A recent medical study revealed an “unexpected” benefit of multivitamins, or compounds known as multivitamins, on memory.
The study, which was conducted by researchers from Columbia University and Brigham and Brigham Hospital, said that taking one capsule of vitamins per day contributes to slowing down memory decline in people who are 60 years of age or older.
And 3,500 adults over the age of 60 participated in the study, who were randomly selected, according to Medical News Today.
The participants were divided into two groups, the first group was given a multivitamin supplement, while the second group was given a placebo.
The study spanned over three years, knowing that the participants were annually subjected to a series of online cognitive assessments, designed to test memory function, specifically the hippocampus region of the brain, which has a major role in learning and memory, and is affected by aging and advancing age.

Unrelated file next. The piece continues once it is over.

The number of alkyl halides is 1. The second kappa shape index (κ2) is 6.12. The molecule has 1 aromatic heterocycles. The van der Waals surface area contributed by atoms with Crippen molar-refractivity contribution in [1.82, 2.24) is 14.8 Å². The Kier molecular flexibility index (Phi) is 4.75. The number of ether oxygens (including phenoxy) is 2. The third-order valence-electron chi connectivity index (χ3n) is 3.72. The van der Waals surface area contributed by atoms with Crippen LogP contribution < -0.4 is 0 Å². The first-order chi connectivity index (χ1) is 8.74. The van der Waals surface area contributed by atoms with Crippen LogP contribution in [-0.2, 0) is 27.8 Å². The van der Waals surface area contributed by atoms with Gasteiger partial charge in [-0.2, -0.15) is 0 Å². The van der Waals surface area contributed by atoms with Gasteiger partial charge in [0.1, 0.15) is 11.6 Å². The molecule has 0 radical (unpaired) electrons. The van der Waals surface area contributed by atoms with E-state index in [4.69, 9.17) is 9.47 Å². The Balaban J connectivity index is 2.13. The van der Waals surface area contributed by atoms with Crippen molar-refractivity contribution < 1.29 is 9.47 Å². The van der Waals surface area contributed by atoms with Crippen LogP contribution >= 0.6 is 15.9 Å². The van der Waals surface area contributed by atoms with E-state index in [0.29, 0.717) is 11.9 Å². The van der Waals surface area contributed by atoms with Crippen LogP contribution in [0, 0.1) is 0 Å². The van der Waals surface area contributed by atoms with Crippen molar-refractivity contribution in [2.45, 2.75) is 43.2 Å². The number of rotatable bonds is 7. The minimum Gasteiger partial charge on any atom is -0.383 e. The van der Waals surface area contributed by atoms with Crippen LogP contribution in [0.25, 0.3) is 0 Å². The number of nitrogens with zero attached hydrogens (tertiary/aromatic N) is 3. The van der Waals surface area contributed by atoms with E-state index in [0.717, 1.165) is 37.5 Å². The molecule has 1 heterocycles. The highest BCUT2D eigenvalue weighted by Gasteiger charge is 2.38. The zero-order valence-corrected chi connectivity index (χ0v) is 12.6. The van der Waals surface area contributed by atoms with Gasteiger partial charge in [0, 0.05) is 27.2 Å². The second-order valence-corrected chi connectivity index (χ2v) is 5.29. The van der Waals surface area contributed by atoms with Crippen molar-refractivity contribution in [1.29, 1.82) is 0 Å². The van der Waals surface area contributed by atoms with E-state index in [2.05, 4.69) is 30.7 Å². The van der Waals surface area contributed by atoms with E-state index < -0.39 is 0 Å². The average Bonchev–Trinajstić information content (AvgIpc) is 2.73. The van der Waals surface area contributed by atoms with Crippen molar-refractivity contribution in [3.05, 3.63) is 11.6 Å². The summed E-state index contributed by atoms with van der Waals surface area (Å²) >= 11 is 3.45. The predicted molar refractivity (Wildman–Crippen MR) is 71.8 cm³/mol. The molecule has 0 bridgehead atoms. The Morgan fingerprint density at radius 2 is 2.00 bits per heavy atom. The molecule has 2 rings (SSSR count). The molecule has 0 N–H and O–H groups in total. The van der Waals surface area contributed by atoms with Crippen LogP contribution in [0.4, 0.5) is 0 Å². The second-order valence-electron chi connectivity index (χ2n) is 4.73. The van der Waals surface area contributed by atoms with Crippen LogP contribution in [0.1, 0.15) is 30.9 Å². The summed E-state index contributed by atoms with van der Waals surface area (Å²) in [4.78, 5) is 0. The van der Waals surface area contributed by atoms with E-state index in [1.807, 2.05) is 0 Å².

By the end of the first year, the people taking the daily multivitamin had improved memory, compared to those taking a placebo.
The researchers estimated the improvement, which lasted over the course of the study, to equal about three years of age-related memory decline, meaning the brains of the multivitamin takers were about three years younger in terms of memory power than those given the placebo.
The lead author of the study, Dr. Adam M. Brickman, a professor of neuropsychology at Columbia University, said that their findings require more research, and experimentation with other age groups, to evaluate the role of vitamins in improving memory.
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